- Don’t start a chart a few days before vacation if you can’t expect to follow through during the vacation.
- Are you ready to test your own patience? As you can see from the nice table manner chart, it will take about 3-6 months consistent use of the chart to really see the 10 goals to become habits. Once the child know what the nice table manner requires, you can add “nice table manner” as one goal in home routine behavior chart as maintenance. You will apply the same method to every goal from bed time routine to help the chores in the house.
Making the Chart
Through my own experience, printed charts work best. While the store-bought magnet charts or chart app provide certain convenience to your life, they have too much disadvantage for autistic children. So get yourself ready for the fun of making your own.
- You don’t really need chart creator app for the task, but you will find it much easier if you can use Word or Excel. If not, a piece of paper, a pen and a ruler.
- Type, write or draw one to five goals for the behaviors on the chart.
- Write or draw about the reward or rewards.
- Mark the day, time to earn reward if needed.
Autism Behavior Chart Examples
As we know that we can make a chart for a single behavior or for multiple related behaviors, we will use the following 3 charts to demonstrate how the charts can be created.
I am using Richard’s head-butt behavior on this single behavior chart while indicating Richard’s favorite snack Cheez-it as a reward visually. Depending on the frequency of the behavior, you can design the time frame for the controlled behavior in an hour, 3 hours, 5 hours or 10 hours. The goal is to have the controlled behavior for 24 hours in the beginning.
Once Richard head-butts less than once a day, you can revise the chart to:
You can work on 3 days to a week behavior controlled accordingly once the behavior is controlled within 2 days.Once the child can control the behavior for a week consistently for 4 weeks,you can move it to the same chart with other behaviors for monthly maintenance.
A well-designed chart not only can improve child’s behaviors, but also helps the productivity from a home therapist.You can see it in the following Richard’s reward chart with a home therapist. In this chart, I am using Richard’s another favorite snack-Skittles as reward.
From my personal experiences and perspectives, the autism behavior chart can make huge impacts on the behavior improvement and skill development for autistic children. But it requires tremendous effort including planning the chart according to the child’s need and interest, using the specific chart consistently and changing the behavior to different chart for maintenance for a period of time to become a permanent habit. Once you do all this, you are one step closer to the ultimate goal of autism behavior chart which is to improve behaviors and skills of an autistic child and to help them live the life without the chart eventurally.
Free Printable Autism Behavior Charts
With all the behaviors from my autistic twin sons, I understand how stressful that certain autism behaviors can cause.
I wished there was printable autism behavior charts for my sons ten years ago.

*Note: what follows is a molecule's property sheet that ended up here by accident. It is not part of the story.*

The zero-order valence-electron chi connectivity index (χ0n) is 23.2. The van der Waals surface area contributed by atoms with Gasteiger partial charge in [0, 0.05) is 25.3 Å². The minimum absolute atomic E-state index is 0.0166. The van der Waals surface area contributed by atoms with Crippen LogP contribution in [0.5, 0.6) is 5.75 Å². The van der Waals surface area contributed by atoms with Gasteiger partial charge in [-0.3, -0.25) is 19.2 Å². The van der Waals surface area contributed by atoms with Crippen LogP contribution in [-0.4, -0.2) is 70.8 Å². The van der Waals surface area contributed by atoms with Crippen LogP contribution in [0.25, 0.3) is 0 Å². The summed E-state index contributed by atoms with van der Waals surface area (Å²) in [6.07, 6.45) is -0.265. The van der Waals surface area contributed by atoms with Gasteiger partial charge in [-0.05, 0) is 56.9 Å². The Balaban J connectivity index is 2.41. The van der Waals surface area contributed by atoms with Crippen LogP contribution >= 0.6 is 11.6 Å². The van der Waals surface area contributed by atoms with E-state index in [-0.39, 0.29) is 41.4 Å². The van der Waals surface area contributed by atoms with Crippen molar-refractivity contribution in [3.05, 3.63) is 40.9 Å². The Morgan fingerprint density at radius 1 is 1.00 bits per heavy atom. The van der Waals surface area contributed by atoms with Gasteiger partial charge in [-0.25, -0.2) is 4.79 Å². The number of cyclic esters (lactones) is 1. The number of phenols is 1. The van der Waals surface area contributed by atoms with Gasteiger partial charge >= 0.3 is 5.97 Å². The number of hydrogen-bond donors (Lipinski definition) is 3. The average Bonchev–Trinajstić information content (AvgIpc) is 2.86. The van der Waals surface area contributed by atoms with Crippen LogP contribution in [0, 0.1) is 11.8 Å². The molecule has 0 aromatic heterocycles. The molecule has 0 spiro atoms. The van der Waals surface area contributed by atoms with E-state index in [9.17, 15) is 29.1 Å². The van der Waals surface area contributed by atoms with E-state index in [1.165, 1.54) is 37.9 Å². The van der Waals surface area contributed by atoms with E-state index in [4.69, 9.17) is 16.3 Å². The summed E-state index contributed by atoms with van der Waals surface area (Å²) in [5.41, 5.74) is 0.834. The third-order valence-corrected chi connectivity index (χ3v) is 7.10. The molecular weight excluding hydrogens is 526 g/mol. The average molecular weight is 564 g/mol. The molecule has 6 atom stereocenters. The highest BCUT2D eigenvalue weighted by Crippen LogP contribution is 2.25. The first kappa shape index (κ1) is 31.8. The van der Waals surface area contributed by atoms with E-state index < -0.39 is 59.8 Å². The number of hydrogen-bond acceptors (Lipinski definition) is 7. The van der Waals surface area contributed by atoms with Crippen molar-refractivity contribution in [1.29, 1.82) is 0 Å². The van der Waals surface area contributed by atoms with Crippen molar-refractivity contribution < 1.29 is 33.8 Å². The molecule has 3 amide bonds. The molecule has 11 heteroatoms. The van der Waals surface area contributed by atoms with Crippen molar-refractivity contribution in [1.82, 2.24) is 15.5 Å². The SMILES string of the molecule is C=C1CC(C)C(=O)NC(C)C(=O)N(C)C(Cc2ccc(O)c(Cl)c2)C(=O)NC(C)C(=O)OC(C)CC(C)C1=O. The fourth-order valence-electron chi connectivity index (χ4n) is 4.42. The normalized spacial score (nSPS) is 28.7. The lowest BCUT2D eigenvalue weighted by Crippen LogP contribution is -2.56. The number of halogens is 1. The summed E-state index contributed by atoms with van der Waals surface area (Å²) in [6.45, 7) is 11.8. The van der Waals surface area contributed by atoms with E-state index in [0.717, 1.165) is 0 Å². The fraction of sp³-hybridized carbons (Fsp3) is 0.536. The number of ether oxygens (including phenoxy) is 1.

The only choice I had was to create my own charts to help treat my twins’ problematic behaviors. The list of the behaviors is still overwelming to think back. Compared to running away behavior, other behaviors like head-butt, self-hitting, destruction behavior of drawing all over the walls, Pica behavior of eating Playdoh, even compulsive behavior of calling 911 are much less stressful.
It took us more than 2 years to work on the running-away behavior intensely with the chart for one twin. In the end, it was worth every minute of our time. In last six years, he only walked to the car twice alone when we were saying goodbye to our party. While we let him know that his behavior was scary, we didn’t think he was running away from us. And I don’t take it for granted from the nights of good sleep not to worry that the door to the garage is not locked. The piece of mind knowing that he can wait for bus on our driveway in school days brings the extra joy that I couldn’t imagine 8 years ago.
Every other behavior was a more or less challenge. But with a persistence of treating them one at a time, we are pleased to say that all our worries related to those behaviors are behind us.
We are now seeing good results from the charts to improve their learning and social skills from pay attention to speaker to stay on task both at home and in school.
I wouldn’t say it is an easy task to use behavior chart to see the positive results. But with urgency and determination, the behavior chart can be a great tool to help the child improve. I can’t emphasize enough how important the consistency and persistency are to see best results from the chart.
Every autism behavior chart shoud be as unique as the autistic child.I have learned and created the charts for my sons that can address the behaviors effectively. You can do that too. Study the elements and follow the steps, you will learn to create the charts for your child in meaningful ways. Just stay flexible to fix the chart when it seems too difficult or not motivating. Make sure the reward rules are strickly followed.
But if you still need help to create the chart for your child, don’t hesitate to reach out. Indicate your child’s age, behaviors that need to be improved(It is better if you can discribe the severity of the behaviors) and your child’s most favorite snacks in the comment below. A personalized free printable autsim behavior chart will be waiting for you in your mailbox!